Kashi and AAVE are providing ‘Leverage’ at this time, and Daniel from Abracadabra also suggested building with Kashi and BentoBox to offer other leverage possibilities.

Options in DeFi currently have low volume and interest, so places like Siren, Opyn, Hedgic all offer that right now. Perhaps as interest and volume grow, Sushi could look into offering an Options Product. But right now I don’t think the demand is there.

I want to bump this just once by pointing out that the concept is interesting NFT trading. It can improve liquidity somewhat.

  • You can trade NFT derivatives at lower prices than full NFT, improving market liquidity
  • You can sell your upside in order to make money off holding NFTs
  • You can buy insurance against price depreciation

In more detail:
The problem with NFTs is that assigning a market value is very hard. But most derivatives need a neutral ‘market value’ of assets to function.

But with the scheme presented above, you could do this:

  • You hold an NFT which you value at about 50 ETH
  • You sell a “Future” of your NFT with forward price = 30 ETH, expiry in 2 months
  • BUT rather than locking up your NFT to collaterize the option, you lock up any amount of ETH you want, e.g. 5 ETH

If you find a buyer for this construct, you have built yourself insurance against price depreciation of your NFT.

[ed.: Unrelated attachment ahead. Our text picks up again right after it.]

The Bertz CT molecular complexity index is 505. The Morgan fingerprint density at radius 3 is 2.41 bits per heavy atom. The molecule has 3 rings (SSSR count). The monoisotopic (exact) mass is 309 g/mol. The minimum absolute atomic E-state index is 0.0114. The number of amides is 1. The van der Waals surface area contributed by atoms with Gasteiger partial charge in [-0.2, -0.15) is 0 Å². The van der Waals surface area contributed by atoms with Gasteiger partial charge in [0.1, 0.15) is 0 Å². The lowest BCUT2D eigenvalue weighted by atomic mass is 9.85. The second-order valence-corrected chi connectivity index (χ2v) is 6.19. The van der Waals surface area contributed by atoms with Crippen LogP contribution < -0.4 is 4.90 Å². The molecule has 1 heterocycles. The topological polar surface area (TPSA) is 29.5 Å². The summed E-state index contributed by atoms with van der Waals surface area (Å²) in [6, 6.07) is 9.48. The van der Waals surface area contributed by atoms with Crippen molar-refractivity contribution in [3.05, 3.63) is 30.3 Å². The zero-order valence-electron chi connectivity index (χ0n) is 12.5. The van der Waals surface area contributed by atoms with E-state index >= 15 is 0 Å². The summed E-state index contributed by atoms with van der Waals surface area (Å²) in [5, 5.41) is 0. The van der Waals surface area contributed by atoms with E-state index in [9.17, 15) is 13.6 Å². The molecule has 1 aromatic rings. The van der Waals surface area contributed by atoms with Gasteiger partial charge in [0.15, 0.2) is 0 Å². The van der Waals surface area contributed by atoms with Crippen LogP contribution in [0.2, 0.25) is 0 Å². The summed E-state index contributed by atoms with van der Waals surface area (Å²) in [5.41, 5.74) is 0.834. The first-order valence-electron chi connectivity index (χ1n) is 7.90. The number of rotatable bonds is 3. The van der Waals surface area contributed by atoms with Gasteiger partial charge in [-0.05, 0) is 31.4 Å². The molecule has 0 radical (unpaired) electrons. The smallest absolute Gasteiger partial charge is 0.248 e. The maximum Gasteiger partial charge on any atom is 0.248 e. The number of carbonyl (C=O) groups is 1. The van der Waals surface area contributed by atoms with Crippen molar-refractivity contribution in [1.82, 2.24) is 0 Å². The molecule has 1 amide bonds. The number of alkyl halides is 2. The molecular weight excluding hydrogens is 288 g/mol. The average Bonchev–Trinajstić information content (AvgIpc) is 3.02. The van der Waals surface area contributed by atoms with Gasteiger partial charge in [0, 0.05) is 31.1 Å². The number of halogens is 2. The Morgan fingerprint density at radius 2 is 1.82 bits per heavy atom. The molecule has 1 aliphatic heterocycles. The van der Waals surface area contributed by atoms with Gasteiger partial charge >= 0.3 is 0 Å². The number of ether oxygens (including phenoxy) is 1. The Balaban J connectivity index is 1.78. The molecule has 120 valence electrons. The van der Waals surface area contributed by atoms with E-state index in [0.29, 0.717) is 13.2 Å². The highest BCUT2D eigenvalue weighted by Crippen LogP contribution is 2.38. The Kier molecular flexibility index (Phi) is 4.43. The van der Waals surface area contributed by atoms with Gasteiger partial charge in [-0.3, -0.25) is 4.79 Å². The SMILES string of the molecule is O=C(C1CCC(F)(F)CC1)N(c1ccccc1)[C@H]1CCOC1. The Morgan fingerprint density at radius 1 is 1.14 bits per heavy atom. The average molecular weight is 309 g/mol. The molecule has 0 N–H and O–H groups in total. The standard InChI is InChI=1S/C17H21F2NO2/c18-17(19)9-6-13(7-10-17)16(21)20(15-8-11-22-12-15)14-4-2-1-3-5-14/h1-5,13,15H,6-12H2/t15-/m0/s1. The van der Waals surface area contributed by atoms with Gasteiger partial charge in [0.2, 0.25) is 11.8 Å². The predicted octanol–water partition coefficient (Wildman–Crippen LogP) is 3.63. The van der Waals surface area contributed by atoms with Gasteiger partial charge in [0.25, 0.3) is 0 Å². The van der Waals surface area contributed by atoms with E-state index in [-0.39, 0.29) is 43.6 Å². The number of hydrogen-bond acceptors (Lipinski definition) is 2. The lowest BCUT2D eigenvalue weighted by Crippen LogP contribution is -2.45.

If 2 months down the road, you feel the NFT’s only worth 10 ETH, you realize the Future in order to sell for 30 ETH, still.
On the flipside, if you feel your NFT is still worth 50 ETH, you will have to sacrifice your collateral of 5 ETH in order to keep your NFT. So you paid 5 ETH for the insurance.

On the other hand, you can also sell your upside.

  • You hold an NFT which you value at about 50 ETH
  • You sell a “Future” of your NFT with forward price = 80 ETH, expiry in 2 months
  • BUT rather than locking up your NFT to collaterize the option, you lock up any amount of ETH you want, e.g. 15 ETH

2 months down the road. If your NFT has appreciated to be worth (to you) more than 80 ETH, you must forfeit your collateral of 15 ETH to keep it.
On the other hand, if your NFT is still only 50 ETH (to you), you can realize the Future to actually sell it for 80 ETH. (If your counter-party has locked up only 20 ETH of collateral, you will probably make only 20 ETH instead of 30, except if your counter-party really really wants your NFT and is going along with the marked-up trade.)

More detail:
In order to incentivice naked NFT Futures trading, an ‘early termination’ that lets you keep 20% (or some such) of your collateral might be interesting.
Collection Floor Futures (“any crypto punk”) can be used to improve liquidity a lot, as normally it is really dangerous to sell a Future without actually owning the underlying NFT, as you can not force the trade to go through.